We will continue to support the supported housing sector. The report that the right hon. Gentleman quotes from was an opinion poll with an extremely leading question, if he actually looks at what he was looking at. The changes that we are making are reducing social rents by 1% every year for four years. That is good news for people who go out to work, who work hard and who would like to pay less rent. That goes with the lower taxes that they will be paying and the more childcare they will be getting. The other change that we are making, which does not actually come into force until 2018, is to make sure that we are not paying housing benefit to social tenants way above what we would pay to private sector tenants. The simple point is this, and this is where I think Labour has got to focus: every penny you spend on housing subsidy is money you cannot spend on building houses. So let us take this right back to Rosie, in the beginning. She wants a country where we build homes. She wants a country where you can buy a home. She wants a country with a strong economy, so you can afford to buy a home. All those things we are delivering, and you will not deliver them if you go on spending more and more money on subsidised housing and housing benefit. One day Labour has got to realise that welfare bills have to be brought under control.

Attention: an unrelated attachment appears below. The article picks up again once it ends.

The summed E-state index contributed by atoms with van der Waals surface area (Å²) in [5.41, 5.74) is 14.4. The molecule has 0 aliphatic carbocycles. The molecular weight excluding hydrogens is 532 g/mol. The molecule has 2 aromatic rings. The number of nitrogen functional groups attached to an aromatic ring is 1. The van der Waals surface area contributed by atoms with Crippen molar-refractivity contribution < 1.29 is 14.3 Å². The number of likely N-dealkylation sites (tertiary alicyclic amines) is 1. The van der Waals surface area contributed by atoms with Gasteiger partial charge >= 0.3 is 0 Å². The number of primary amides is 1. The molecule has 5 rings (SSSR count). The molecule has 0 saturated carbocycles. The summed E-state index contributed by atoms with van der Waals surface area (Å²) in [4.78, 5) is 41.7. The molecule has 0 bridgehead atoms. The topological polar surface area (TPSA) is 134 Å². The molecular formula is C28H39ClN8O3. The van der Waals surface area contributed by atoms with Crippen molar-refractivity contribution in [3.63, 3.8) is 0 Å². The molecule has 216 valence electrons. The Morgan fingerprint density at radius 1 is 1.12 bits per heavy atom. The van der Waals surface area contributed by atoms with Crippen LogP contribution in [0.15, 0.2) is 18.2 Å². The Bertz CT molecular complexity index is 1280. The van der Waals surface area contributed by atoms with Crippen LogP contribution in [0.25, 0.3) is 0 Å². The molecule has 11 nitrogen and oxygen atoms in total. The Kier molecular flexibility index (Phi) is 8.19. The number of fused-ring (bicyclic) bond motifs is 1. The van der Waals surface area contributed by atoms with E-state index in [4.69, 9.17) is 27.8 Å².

Shelter estimates that the measures in the housing Bill will lose 180,000 affordable homes over the next four years. The Prime Minister is actually overseeing a very damaging housing crisis. It is pricing out people from buying and it is not providing enough social housing. Therefore, many people are forced to rely on the private rented sector. Those on the Benches behind him recently voted against an amendment put forward by my hon. Friend the Member for Erith and Thamesmead (Teresa Pearce) for homes to be fit for human habitation. Labour invested £22 billion in government in bringing social homes up to the decent homes standard. There are now 11 million people in this country who are private renters. Does the Prime Minister know how many of those homes do not meet the decent homes standard?